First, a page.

You Ask, I Answer: Thoughts on Twitter?

Debbie asks, “This is outside the realm of analytics, but would love to know your thoughts about Twitter? It’s been a valuable resource to keep up with journalists, source requests, etc., but now am feeling wary about it. Your thoughts? Recommendations on alternative platforms?”

In this video, I discuss the challenges of Twitter’s current management and how it is becoming less reliable, stable, and useful. Twitter has made some decisions that have fundamentally changed the character of the network. There are documented evidence and vulnerabilities that bad actors can take advantage of while the community tries to patch them. I highlight two issues: Twitter released its source code for its recommendation engine, and Russian hostile actors are actively trying to check in source code into Twitter’s recommendation algorithm to treat anything that’s Ukrainian as propaganda. Twitter is in an interesting place, and I recommend being cautious about it. However, there are plenty of other social networks, such as LinkedIn, Discord, and private social platforms that you can join or create if the community doesn’t exist. These private social platforms can be a real hub and resource center to your industry, and if you do so, it confers enormous benefits to your business or brand.

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You Ask, I Answer: Thoughts on Twitter?

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Christopher Penn 0:00

In today’s episode, Debbie asks, this is outside the realm of analytics.

But we’d love to know your thoughts about Twitter.

It’s been a valuable resource to keep up with journalist source requests instead of but now feeling very wary about it your thoughts recommendations on alternative platforms? Oh, where should we begin on Twitter.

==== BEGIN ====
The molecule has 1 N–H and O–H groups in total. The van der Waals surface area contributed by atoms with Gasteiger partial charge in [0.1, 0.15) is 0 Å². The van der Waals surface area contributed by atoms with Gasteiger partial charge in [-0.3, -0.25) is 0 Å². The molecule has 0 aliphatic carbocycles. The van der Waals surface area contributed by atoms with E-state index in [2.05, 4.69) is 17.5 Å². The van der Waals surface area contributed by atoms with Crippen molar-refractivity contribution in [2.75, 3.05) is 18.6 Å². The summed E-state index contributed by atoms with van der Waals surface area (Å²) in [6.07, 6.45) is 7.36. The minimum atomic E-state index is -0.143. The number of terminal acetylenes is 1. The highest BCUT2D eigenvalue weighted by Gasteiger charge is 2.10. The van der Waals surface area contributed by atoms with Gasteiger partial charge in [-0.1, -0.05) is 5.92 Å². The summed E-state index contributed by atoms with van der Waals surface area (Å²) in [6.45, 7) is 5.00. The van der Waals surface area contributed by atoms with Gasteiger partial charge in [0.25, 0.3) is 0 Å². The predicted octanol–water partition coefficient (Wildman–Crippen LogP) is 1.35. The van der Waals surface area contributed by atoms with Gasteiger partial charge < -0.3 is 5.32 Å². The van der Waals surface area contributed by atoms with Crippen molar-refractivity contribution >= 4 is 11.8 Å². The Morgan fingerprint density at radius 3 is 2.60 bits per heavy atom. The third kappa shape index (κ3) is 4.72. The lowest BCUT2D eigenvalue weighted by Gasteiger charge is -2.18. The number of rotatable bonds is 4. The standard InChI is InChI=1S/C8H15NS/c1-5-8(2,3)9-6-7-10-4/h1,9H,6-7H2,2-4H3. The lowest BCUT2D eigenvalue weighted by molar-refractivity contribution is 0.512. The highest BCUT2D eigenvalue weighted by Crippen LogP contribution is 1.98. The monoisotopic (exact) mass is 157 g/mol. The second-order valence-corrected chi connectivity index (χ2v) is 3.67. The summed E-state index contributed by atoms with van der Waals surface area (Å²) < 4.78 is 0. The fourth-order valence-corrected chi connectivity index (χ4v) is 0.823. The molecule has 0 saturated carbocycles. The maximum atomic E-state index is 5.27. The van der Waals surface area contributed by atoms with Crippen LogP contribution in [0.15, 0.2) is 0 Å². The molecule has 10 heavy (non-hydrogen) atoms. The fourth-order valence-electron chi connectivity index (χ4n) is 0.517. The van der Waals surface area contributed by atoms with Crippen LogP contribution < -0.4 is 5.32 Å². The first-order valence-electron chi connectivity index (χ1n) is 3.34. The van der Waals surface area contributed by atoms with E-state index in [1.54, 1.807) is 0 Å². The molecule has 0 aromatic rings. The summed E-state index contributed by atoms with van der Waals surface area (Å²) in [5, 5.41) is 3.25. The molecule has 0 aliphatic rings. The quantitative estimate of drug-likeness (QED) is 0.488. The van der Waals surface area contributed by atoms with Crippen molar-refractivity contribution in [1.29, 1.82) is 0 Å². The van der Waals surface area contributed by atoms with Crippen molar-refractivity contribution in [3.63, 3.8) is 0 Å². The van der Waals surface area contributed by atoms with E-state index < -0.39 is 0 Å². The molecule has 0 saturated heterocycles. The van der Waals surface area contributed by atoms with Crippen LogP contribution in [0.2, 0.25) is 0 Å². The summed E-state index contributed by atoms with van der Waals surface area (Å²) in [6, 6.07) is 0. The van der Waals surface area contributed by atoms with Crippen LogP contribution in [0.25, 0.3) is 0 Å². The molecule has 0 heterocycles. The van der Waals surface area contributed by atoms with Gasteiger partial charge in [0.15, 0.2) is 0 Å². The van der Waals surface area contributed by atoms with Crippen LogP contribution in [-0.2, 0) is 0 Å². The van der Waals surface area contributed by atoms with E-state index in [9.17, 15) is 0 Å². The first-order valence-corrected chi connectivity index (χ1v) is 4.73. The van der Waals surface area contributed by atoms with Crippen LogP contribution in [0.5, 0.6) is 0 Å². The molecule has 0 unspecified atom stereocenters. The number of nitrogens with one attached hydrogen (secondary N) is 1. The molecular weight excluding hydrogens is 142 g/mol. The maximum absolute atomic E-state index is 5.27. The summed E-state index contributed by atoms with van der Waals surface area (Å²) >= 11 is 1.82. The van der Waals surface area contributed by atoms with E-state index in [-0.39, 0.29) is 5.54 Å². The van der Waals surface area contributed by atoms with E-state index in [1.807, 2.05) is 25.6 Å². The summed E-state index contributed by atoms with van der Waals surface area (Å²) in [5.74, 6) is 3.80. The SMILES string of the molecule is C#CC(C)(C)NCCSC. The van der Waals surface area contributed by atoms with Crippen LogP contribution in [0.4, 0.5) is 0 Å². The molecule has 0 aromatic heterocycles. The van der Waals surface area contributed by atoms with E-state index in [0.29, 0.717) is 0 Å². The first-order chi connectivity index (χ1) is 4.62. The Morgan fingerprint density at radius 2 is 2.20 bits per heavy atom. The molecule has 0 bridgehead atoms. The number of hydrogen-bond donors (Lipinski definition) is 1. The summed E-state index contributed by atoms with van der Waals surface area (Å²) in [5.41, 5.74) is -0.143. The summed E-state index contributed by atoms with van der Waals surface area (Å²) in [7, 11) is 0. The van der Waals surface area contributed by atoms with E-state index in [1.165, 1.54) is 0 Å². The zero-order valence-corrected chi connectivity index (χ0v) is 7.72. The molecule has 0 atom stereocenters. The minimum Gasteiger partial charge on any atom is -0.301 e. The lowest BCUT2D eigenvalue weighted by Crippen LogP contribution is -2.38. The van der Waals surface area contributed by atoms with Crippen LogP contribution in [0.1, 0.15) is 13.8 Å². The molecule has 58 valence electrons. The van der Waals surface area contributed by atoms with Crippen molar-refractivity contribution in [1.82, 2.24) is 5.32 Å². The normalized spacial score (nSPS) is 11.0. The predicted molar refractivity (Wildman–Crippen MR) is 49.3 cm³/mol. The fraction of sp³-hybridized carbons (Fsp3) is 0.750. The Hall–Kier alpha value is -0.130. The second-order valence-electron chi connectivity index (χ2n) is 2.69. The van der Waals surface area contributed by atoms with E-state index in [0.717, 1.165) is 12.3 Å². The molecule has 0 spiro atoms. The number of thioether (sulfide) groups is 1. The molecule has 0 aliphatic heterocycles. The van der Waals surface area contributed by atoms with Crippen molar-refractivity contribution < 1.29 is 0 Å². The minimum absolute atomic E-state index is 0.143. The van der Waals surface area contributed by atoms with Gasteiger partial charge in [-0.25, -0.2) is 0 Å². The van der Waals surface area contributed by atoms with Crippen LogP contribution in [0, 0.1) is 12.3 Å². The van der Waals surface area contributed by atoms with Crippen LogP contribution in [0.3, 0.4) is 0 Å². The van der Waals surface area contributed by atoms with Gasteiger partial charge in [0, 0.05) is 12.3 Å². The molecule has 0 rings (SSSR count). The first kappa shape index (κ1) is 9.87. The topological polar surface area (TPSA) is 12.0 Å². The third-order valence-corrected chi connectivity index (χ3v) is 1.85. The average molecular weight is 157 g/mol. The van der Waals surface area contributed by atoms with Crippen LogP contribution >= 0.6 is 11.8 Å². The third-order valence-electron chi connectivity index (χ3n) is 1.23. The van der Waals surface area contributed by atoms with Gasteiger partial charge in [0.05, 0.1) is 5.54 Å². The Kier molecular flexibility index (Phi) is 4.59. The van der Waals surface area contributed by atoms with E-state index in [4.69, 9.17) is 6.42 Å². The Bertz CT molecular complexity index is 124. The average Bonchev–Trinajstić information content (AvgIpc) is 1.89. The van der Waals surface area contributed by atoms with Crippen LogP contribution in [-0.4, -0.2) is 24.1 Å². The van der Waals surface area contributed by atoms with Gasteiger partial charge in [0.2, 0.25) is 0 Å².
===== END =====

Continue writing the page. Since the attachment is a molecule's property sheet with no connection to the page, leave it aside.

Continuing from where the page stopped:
Twitter is becoming less and less reliable, less and less stable and less and less useful as its current management makes increasingly less thoughtful decisions.

That’s the way I would put it, were decisions that fundamentally changed the character of the network.

And I’ll highlight two things that I think are substantially problematic.

There’s a bunch of things that are problematic.

But they’re these two things.

There’s documented evidence that these are problematic.

And these are emblematic of the direction Twitter’s going that is, from my point of view, the wrong direction.

Point number one, Twitter released its source code on March 31.

On GitHub, for its recommendation engine.

And in general, open source, it’s a good thing for open source software to exist, it is generally a way to create high quality software, it’s generally a way to reduce vulnerabilities.

However, it’s a long process to get there, right Linux, the operating system was not created overnight.

Apache the Apache web server package was not created overnight, it took years for these packages to evolve, to close up vulnerabilities and to become the enterprise software they are today.

But in that time, there were a lot of challenges those software packages faced.

Twitter is in the same sort of boat right now where it has opened its source code.

But in doing so is opened up a number of vulnerabilities that bad actors can take advantage of while the community tries to patch them if they can be patched.